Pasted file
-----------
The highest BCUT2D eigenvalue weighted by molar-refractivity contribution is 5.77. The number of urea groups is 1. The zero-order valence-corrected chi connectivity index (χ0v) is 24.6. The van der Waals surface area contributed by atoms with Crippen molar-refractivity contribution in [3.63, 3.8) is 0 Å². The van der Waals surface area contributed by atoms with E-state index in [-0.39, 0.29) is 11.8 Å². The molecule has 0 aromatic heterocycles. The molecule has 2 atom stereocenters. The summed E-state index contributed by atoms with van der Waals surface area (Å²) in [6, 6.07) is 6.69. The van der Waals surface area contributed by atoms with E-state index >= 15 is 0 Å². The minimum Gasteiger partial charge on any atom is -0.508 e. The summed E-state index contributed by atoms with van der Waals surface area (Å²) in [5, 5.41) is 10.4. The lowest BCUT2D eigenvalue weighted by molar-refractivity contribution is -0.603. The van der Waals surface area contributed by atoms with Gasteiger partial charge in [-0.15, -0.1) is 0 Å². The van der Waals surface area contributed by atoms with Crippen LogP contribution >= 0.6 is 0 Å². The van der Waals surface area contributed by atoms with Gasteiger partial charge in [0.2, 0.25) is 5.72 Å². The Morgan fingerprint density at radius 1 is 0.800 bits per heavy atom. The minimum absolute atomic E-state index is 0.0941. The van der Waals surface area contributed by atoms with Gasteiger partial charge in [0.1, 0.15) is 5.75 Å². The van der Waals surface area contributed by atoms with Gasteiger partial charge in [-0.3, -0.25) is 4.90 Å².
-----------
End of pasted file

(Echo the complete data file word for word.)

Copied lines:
The highest BCUT2D eigenvalue weighted by molar-refractivity contribution is 5.77. The number of urea groups is 1. The zero-order valence-corrected chi connectivity index (χ0v) is 24.6. The van der Waals surface area contributed by atoms with Crippen molar-refractivity contribution in [3.63, 3.8) is 0 Å². The van der Waals surface area contributed by atoms with E-state index in [-0.39, 0.29) is 11.8 Å². The molecule has 0 aromatic heterocycles. The molecule has 2 atom stereocenters. The summed E-state index contributed by atoms with van der Waals surface area (Å²) in [6, 6.07) is 6.69. The van der Waals surface area contributed by atoms with E-state index >= 15 is 0 Å². The minimum Gasteiger partial charge on any atom is -0.508 e. The summed E-state index contributed by atoms with van der Waals surface area (Å²) in [5, 5.41) is 10.4. The lowest BCUT2D eigenvalue weighted by molar-refractivity contribution is -0.603. The van der Waals surface area contributed by atoms with Gasteiger partial charge in [-0.15, -0.1) is 0 Å². The van der Waals surface area contributed by atoms with Crippen LogP contribution >= 0.6 is 0 Å². The van der Waals surface area contributed by atoms with Gasteiger partial charge in [0.2, 0.25) is 5.72 Å². The Morgan fingerprint density at radius 1 is 0.800 bits per heavy atom. The minimum absolute atomic E-state index is 0.0941. The van der Waals surface area contributed by atoms with Gasteiger partial charge in [0.1, 0.15) is 5.75 Å². The van der Waals surface area contributed by atoms with Gasteiger partial charge in [-0.3, -0.25) is 4.90 Å².